Shifts in perspective

One of the more mind-boggling concepts of physics and mathematics is the positing of "other dimensions" outside the ones we can perceive.

As any school student knows, we live in a three-dimensional world, also observing the fourth dimension of time.

I'm guessing, however, that of the 10, 11 and 26 dimensions theorised by Superstring theory, M-theory and Bosonic string theory, all but a few of you understand the science behind them and please, lemme know if you've ever visualised 26, so I can get the number of your dealer.

One of the most fashionable ideas that's done the rounds of popular science and culture is the concept of parallel dimensions or universes, where you and I and every other temporal creature exists in another, several other, or countless dimensions, living infinite different variations of the life you comprehend now to be "yours".

It sounds whacky but then how many truly consciousness-altering scientific theories did not sound whacky before their day arrived? Round earth, anyone? Atoms? Evolution? Black holes? An expanding universe? The Big Bang?

Consider, however, this song.

It's Dolly Parton's famous tune Jolene - a quite remarkable and moving rendition, by a haunting male voice, that gives the ballad another level of depth because it would seem to be about a man losing his same sex partner.

Read the comments to the video and you already have people suggesting the singer sounds like Herbert the Pervert, singers Josh Garrels, Tim Buckley and Tracey Chapman, as well as The Silence of the Lambs' Buffalo Bill and American broadcaster Garrison Keillor.

If you didn't know better, the listener could surmise or invent an entire backstory for this moody, possibly gay, country and western singer - who has just the hint of an overbite - and imagine the obstacles and prejudices he'd come up against in his career.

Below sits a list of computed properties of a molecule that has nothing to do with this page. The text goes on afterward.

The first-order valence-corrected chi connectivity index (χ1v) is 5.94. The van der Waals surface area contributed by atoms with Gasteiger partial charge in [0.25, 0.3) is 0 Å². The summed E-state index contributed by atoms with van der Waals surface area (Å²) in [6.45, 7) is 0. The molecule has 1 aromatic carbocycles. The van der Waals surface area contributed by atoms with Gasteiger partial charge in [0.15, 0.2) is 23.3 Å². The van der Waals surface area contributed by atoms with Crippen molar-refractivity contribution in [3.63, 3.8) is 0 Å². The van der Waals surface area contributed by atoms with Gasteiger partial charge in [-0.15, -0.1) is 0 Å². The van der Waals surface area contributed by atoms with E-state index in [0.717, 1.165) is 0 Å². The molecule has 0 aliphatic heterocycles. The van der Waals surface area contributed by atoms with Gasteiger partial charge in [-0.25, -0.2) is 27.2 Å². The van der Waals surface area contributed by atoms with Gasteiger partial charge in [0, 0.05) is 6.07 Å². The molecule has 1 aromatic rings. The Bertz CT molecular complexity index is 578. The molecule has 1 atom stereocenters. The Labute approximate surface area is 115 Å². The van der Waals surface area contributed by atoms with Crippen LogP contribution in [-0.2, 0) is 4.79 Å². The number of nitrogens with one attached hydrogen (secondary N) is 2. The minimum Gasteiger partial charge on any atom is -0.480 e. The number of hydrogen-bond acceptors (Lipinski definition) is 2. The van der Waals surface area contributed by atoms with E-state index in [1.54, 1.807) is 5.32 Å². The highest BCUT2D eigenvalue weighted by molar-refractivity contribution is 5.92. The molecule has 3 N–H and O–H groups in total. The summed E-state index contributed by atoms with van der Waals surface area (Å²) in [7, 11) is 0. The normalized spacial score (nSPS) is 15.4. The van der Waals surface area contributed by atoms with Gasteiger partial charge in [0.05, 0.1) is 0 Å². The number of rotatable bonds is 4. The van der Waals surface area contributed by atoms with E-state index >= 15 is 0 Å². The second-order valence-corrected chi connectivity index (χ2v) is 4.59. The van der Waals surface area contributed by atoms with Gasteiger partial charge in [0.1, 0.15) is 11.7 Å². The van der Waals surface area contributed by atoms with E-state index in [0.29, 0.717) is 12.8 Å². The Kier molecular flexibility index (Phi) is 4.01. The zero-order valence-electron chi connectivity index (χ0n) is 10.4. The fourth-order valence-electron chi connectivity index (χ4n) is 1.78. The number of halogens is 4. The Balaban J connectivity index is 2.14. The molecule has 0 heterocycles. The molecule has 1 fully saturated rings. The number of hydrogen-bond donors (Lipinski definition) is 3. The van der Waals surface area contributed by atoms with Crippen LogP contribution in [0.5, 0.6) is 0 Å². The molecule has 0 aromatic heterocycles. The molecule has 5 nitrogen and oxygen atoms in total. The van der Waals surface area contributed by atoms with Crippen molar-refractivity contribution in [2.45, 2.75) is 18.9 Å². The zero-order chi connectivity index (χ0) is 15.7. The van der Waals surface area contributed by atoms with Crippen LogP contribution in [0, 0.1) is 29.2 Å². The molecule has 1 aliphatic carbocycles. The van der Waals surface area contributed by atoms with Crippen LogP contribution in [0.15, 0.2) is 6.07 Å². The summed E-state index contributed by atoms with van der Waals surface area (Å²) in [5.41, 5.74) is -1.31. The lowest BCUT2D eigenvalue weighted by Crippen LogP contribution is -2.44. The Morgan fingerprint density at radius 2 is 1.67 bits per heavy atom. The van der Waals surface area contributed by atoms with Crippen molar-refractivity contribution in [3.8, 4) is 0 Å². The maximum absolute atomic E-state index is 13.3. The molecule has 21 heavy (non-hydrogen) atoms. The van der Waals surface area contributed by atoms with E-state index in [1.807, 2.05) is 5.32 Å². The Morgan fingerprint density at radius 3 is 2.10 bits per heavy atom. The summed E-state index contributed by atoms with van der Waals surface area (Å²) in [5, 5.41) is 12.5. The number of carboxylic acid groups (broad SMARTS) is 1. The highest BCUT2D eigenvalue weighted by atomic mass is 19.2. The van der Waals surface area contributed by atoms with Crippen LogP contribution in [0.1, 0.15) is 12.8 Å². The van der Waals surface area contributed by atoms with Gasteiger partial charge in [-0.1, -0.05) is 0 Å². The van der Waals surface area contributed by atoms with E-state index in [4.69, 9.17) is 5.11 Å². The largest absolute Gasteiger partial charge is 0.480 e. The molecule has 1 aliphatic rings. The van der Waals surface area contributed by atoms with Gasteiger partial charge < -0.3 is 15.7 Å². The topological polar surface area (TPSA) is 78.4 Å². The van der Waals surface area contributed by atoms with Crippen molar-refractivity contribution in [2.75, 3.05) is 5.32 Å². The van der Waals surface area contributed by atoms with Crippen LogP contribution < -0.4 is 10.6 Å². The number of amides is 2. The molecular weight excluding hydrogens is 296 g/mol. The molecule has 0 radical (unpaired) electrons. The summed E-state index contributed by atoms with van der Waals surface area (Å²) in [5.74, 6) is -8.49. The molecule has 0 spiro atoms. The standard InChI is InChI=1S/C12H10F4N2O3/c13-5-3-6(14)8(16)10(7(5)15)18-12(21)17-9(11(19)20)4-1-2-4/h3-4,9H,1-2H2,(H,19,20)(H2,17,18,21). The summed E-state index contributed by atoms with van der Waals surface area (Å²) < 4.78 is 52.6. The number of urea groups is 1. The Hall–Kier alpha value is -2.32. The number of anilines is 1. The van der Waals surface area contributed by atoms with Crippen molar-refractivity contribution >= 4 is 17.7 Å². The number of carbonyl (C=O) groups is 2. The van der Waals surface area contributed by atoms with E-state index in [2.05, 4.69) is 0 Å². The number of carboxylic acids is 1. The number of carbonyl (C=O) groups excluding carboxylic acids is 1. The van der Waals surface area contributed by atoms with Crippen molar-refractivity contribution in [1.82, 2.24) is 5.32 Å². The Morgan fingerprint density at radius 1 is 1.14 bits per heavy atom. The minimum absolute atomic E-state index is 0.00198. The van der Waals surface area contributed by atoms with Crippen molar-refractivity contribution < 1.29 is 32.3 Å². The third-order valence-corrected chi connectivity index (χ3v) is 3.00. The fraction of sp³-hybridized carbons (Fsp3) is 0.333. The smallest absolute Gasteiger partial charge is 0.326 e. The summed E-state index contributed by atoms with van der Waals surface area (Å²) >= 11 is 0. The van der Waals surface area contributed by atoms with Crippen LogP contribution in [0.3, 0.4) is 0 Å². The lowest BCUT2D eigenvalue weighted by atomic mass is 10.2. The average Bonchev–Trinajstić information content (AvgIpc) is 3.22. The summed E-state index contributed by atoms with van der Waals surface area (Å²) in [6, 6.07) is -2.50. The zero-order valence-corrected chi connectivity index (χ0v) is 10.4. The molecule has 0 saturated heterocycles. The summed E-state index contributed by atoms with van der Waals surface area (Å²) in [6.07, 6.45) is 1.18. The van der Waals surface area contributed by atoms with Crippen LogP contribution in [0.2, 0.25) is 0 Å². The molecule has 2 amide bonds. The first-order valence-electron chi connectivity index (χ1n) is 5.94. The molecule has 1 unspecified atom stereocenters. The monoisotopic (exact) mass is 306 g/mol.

Take the track out of context and I could easily envision lovelorn netizens setting up tribute sites and fan clubs, perhaps even doing covers of this cover and eventually agitating for a world tour.

The wrinkle here, of course, is the recording is of Dolly Parton, merely slowed by 17 per cent. The dimension of time has been altered and we thus gain an entirely different experience of the song, the singer, the lyrics and the narrative.

The thing I can't get out of my head is this version of the song existed in parallel from the moment Parton recorded her hit, it was just outside our perception until someone listening to a 45 RPM vinyl single played it at 33 RPM, or this or that internet user decided to slow the track down by exactly 17 per cent.

We've all had experiences in three dimensions, where tricks of perspective have made objects look bigger, smaller or altered in shape or form, so it's interesting to consider how many variations of comprehension lay just outside our perception, simply because we view time as being a linear progression with 60 seconds = one minute.

I'm guessing the wonder we feel when we watch a seedling bud and grow into a flower in 15 seconds, thanks to time lapse photography, would be dwarfed if we could even glimpse what was going on in those other, hypothesised, dimensions.

Maybe it'd send us mad? Maybe it'd explain everything?

I just hope I'm around to see it happen. 

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